Pilot Projects Program
The goal of the Pilot Projects Program is to foster promising pilot studies to a point where they can be published or compete for independent funding. The DC is particularly interested in applications focusing on clinical or translational projects with direct relevance to dystonia, projects aiming to exploit data and/or resources already collected by the DC, and/or projects that encourage collaborations by involving different centers of the DC. Applicants may come from DC centers, although membership in the DC is not required. US citizenship and affiliation with a US institution are not required. Applications are reviewed by the DC, and successful applicants are asked to provide written progress reports. Since 2009, the DC received 80 applications and provided funding for 16 applications in five different countries (Table 4). Most projects have received $10,000–50,000 in financial support. Further information regarding this opportunity can be found at www.dystoniacoalition.org.
The DC also supports Pilot Projects by providing DC data and materials, rather than direct financial support. For example, the DC has received more than 47 formal requests for data or materials. All requests were approved except for two, which were requests that overlapped with existing projects (Table 5). Further information regarding how to make a request for data or materials is described above in Sharing Policies, and at www.dystoniacoalition.org.
Summary and Future Directions
The dystonias are a rare and very heterogeneous group of disorders. They have a profound impact on quality of life, and existing treatments all have significant limitations. New or improved treatments are sorely needed. There are multiple ongoing efforts to improve existing therapies or develop entirely novel approaches. Any novel approach to therapy will require rigorous clinical trials. As a result, the majority of studies by the DC have focused on clinical trial readiness. The DC has addressed the need to identify experts who can participate in trials. It has also conducted multiple studies of clinical heterogeneity among different dystonias, the progressive nature of some dystonias, diagnostic criteria, clinical rating tools, patient-reported outcomes, digital measurement tools, and biomarkers for diagnosis or severity. Along the way, the DC has supported more than 150 articles, numerous grant proposals, and 13 meetings or workshops.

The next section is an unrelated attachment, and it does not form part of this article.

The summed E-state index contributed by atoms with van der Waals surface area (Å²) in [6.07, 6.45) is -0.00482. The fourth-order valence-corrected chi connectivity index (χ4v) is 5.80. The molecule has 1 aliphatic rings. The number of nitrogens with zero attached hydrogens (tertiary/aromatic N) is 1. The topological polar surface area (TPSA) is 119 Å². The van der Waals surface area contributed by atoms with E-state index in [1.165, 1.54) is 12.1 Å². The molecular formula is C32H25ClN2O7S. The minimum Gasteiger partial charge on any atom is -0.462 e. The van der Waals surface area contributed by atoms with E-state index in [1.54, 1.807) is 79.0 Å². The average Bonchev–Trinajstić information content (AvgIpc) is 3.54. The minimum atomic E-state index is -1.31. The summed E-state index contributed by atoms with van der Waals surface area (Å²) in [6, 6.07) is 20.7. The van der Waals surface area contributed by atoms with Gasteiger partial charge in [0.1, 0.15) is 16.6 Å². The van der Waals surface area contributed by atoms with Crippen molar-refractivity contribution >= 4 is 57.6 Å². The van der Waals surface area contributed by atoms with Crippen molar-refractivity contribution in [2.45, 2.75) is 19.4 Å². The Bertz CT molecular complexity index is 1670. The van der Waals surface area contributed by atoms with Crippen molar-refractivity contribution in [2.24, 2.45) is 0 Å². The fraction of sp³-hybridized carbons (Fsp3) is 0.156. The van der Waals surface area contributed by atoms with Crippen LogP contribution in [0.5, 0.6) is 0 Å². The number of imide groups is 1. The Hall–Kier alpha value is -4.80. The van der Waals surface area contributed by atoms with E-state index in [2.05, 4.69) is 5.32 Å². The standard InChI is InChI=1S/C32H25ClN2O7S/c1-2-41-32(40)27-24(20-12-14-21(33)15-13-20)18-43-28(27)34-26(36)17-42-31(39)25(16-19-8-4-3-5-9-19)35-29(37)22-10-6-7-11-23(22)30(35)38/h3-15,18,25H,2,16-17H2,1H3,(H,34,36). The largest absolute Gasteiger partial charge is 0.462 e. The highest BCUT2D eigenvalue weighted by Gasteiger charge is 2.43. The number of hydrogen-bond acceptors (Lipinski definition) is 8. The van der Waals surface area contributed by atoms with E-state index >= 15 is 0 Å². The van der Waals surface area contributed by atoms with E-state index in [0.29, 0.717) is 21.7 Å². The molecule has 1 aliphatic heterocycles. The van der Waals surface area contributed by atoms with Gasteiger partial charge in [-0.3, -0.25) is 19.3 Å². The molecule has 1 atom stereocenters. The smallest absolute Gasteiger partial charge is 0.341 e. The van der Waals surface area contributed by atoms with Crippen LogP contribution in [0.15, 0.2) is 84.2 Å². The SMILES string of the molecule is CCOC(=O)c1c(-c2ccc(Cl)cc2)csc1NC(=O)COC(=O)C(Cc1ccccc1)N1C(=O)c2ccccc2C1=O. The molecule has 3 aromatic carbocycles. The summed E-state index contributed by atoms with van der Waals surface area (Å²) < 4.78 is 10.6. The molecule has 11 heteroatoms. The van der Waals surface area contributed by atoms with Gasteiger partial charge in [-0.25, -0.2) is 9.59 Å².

The dystonia community looks forward to a day when all affected individuals can get a rapid and expert diagnosis, and ready access to effective treatments that control the debilitating consequences of the disorder. The dystonia community also looks forward to reaching a better understanding of the etiology and pathogenesis of dystonia, so that truly disease-modifying therapies can be designed to halt progress or even reverse it. For a rare disorder like dystonia, The Dystonia Coalition has demonstrated that broad collaborations and cooperation are essential to these goals.
GK-B and HAJ drafted the initial manuscript. JSP, CCo, MH, SPR, DAP, CCr, LJW, CL, and JT: reviewed and revised the manuscript. All authors contributed to the article and approved the submitted version.
The work described here was supported by a grant to the Dystonia Coalition, a consortium of the NIH RDCRN. Funding and/or programmatic support has been provided by the NINDS and ORDR in the NCATS at the NIH through grants NS065701, TR001456, and NS116025. Members from PAGs, along with members from NCATS and NIH contributed to study design and execution.
Conflict of Interest
The authors declare that the research was conducted in the absence of any commercial or financial relationships that could be construed as a potential conflict of interest.
The Supplementary Material for this article can be found online at: https://www.frontiersin.org/articles/10.3389/fneur.2021.660909/full#supplementary-material
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Keywords: dystonia, blepharospasm, cervical dystonia, laryngeal dystonia, rare diseases, spasmodic dysphonia, torticollis, writer's cramp
Citation: Kilic-Berkmen G, Wright LJ, Perlmutter JS, Comella C, Hallett M, Teller J, Pirio Richardson S, Peterson DA, Cruchaga C, Lungu C and Jinnah HA (2021) The Dystonia Coalition: A Multicenter Network for Clinical and Translational Studies. Front. Neurol. 12:660909. doi: 10.3389/fneur.2021.660909
Received: 29 January 2021; Accepted: 05 March 2021;
Published: 08 April 2021.
Edited by:Alberto Albanese, Catholic University of the Sacred Heart, Italy
Reviewed by:Marcello Esposito, Hospital Antonio Cardarelli, Italy
Gina Ferrazzano, Sapienza University of Rome, Italy
Copyright © 2021 Kilic-Berkmen, Wright, Perlmutter, Comella, Hallett, Teller, Pirio Richardson, Peterson, Cruchaga, Lungu and Jinnah. This is an open-access article distributed under the terms of the Creative Commons Attribution License (CC BY). The use, distribution or reproduction in other forums is permitted, provided the original author(s) and the copyright owner(s) are credited and that the original publication in this journal is cited, in accordance with accepted academic practice. No use, distribution or reproduction is permitted which does not comply with these terms.
*Correspondence: H. A. Jinnah, email@example.com